Are you smarter than some of the world’s top billionaire investors? Could you beat Bill Gates by 219%, Prem Watsa by 266% and Warren Buffett by 145%? Find out what these richest investors know.
If you’re using TradeStops you can… and you can do it while you’re asleep or on the golf course.
When I first started investing my own money, I didn’t have an exit strategy, so the gains I made quickly evaporated as the “dot com” stocks began to break down.
I began using 25% trailing stops as that was popular with some of my favorite newsletter writers. But I instinctively knew that a one-size-fits-all trailing stop was not the answer. That’s the reason I developed the Volatility Quotient (VQ).
I needed a way to know the exact amount of risk I should take on any stock. I needed a way to stop guessing about what to do. I needed a way to outsmart myself by letting my winners defy my expectations rather than letting my losers get away from me.
I’m happy to report that my VQ has done all that and more… and it could have done the same for some of the world’s most well-known investors.
Take Bill Gates, for example.
Gates bought Cabot Oil and Gas (COG) after the market had bottomed in 2009. For whatever reason, Gates got out of the trade in early 2011 with a small 11% gain. That’s not bad.
However, had he been using the TradeStops VQ to decide when to sell, he would have gotten out more than 3 years later with a gain of 230%.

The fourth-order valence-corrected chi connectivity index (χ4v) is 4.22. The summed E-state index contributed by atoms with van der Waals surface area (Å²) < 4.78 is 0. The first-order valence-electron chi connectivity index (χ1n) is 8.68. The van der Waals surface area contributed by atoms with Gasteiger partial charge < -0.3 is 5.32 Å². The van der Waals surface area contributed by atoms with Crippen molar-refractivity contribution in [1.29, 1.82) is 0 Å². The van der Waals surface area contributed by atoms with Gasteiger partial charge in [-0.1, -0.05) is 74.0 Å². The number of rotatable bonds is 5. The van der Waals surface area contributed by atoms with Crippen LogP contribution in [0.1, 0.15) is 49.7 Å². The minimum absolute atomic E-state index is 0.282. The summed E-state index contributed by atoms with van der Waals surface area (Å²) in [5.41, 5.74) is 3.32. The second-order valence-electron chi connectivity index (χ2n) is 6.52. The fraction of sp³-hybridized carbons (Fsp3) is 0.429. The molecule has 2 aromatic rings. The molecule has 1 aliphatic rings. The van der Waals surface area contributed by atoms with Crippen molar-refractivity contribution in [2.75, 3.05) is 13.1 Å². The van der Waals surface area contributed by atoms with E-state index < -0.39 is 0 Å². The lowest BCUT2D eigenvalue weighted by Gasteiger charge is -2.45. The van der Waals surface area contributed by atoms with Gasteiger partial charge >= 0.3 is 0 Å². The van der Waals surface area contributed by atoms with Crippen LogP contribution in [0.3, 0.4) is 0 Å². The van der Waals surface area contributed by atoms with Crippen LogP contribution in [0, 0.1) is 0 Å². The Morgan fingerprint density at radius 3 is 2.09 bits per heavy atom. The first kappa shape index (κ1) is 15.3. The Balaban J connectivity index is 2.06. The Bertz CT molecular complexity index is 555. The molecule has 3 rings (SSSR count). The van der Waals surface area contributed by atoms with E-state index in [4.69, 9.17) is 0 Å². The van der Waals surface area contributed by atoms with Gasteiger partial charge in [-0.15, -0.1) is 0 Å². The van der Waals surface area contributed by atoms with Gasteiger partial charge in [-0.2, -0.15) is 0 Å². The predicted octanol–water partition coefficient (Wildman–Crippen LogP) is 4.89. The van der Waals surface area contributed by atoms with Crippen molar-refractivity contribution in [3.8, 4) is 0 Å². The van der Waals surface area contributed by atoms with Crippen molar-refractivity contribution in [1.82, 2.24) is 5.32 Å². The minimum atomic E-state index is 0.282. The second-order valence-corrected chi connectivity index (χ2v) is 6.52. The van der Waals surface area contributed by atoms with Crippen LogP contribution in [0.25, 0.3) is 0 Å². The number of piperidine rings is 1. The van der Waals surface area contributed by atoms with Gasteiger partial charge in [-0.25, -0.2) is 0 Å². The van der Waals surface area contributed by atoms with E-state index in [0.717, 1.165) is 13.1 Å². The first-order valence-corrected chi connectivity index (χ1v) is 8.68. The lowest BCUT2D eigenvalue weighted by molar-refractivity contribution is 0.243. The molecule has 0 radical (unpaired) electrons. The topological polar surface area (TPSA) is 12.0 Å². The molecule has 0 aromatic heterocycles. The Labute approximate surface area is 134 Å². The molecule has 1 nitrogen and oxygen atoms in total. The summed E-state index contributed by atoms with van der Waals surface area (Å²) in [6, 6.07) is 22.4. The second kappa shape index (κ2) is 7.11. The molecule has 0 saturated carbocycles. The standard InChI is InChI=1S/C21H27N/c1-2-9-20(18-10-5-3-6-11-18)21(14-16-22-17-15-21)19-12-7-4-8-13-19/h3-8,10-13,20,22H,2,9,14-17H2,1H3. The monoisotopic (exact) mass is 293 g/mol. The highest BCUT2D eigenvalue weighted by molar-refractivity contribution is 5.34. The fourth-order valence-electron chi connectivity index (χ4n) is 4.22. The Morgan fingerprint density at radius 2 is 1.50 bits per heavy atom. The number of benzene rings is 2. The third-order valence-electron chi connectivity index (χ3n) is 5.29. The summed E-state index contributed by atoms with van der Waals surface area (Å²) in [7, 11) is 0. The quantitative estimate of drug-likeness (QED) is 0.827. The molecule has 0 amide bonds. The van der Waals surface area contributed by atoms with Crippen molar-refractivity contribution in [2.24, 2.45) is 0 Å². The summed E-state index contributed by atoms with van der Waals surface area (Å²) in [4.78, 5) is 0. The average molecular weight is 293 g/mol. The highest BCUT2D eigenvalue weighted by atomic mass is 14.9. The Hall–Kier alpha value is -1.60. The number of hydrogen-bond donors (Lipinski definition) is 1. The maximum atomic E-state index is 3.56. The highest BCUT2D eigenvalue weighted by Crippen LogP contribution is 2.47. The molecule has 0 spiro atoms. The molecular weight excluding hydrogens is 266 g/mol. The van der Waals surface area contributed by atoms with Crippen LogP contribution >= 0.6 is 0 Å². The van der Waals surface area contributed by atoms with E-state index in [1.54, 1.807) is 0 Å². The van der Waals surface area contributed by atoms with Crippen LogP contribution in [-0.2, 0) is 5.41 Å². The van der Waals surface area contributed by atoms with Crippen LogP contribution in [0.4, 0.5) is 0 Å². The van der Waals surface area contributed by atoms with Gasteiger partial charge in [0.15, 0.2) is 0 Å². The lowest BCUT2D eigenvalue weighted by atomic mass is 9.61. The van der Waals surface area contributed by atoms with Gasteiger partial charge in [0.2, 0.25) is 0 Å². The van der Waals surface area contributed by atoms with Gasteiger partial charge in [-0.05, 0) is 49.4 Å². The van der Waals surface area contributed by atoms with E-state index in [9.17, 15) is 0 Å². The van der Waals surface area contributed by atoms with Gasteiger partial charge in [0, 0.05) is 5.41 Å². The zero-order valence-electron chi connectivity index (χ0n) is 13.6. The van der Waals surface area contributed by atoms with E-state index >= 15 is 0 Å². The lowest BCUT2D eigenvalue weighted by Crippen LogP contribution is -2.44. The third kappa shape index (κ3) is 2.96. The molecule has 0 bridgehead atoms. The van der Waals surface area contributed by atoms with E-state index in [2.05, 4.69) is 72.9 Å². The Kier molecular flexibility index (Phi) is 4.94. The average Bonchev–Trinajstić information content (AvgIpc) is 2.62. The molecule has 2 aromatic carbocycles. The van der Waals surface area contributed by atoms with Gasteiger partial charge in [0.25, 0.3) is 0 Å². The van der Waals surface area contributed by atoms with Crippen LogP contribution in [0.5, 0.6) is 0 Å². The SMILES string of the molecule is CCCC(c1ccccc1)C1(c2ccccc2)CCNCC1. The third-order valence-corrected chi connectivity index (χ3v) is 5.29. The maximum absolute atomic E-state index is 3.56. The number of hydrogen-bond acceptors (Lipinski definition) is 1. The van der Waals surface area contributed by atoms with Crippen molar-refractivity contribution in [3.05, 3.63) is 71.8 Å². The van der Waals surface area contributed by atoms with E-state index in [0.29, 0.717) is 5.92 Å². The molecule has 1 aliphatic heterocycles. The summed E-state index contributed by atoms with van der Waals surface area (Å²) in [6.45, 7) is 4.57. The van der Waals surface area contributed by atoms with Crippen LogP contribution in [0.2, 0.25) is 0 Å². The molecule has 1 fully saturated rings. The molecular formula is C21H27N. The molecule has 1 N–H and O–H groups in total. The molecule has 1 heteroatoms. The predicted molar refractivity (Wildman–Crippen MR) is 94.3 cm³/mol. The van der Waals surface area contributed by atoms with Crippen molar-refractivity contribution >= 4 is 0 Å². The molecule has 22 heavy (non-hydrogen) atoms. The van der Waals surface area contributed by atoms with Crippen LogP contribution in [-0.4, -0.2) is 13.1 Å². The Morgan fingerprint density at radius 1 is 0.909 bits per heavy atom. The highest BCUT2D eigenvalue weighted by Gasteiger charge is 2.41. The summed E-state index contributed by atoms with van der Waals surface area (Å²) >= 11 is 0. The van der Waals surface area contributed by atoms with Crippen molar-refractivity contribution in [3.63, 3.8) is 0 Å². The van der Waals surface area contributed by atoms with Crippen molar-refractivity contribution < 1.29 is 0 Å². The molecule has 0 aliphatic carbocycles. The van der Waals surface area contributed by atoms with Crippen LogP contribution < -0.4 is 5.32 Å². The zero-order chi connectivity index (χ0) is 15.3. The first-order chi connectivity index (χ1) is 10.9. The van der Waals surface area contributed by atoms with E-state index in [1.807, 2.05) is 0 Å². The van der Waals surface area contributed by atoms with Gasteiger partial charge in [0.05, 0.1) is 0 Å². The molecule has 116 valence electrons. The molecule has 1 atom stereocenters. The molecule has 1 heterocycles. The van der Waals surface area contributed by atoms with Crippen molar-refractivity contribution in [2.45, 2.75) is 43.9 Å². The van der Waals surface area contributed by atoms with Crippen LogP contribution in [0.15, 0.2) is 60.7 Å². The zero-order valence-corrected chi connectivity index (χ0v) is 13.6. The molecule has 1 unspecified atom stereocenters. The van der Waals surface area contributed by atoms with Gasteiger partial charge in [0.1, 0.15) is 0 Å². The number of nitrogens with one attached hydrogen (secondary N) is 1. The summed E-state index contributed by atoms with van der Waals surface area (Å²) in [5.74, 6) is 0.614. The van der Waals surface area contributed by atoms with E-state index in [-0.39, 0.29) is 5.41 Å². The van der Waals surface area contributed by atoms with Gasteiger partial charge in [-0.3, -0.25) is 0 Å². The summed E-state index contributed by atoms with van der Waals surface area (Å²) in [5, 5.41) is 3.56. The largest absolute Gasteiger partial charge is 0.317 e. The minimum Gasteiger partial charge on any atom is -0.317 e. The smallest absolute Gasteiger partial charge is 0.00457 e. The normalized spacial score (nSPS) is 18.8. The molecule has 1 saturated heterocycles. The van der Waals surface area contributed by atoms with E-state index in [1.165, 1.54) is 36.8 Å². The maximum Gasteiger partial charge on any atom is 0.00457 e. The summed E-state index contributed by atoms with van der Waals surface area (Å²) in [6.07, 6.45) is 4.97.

You don’t have to be smarter than Bill Gates to have beaten him by 219% on this stock.
Prem Watsa, commonly referred to as “the Warren Buffett of Canada” had a similar experience. He invested in Methanex Corp. (MEOH) in 2009. According to his own reasoning, he exited the trade several months later with a nice gain of 45%.
Had he known about my volatility-based trailing stops, he could have made 600% more on his investment and went from a short-term gain to a long-term profit.
And even the “Oracle of Omaha” himself could have benefited from my VQ stops. Look at this trade he made in CVS Health Corp. (CVS). Buffett bought CVS in late 2011 and sold out in late 2012.
CVS had a VQ of only 20% when he made his investment. And that VQ dropped to 12% when it finally stopped out in late 2015.
Had Buffett been using a volatility-based stop, he could have had greater than a 10x profit on his investment in CVS.
Are you and I smarter than Gates, Watsa and Buffett? I don’t know… but it doesn’t matter. What matters is that we have a system that lets the fundamental unpredictability of the stock market work for us instead of against us,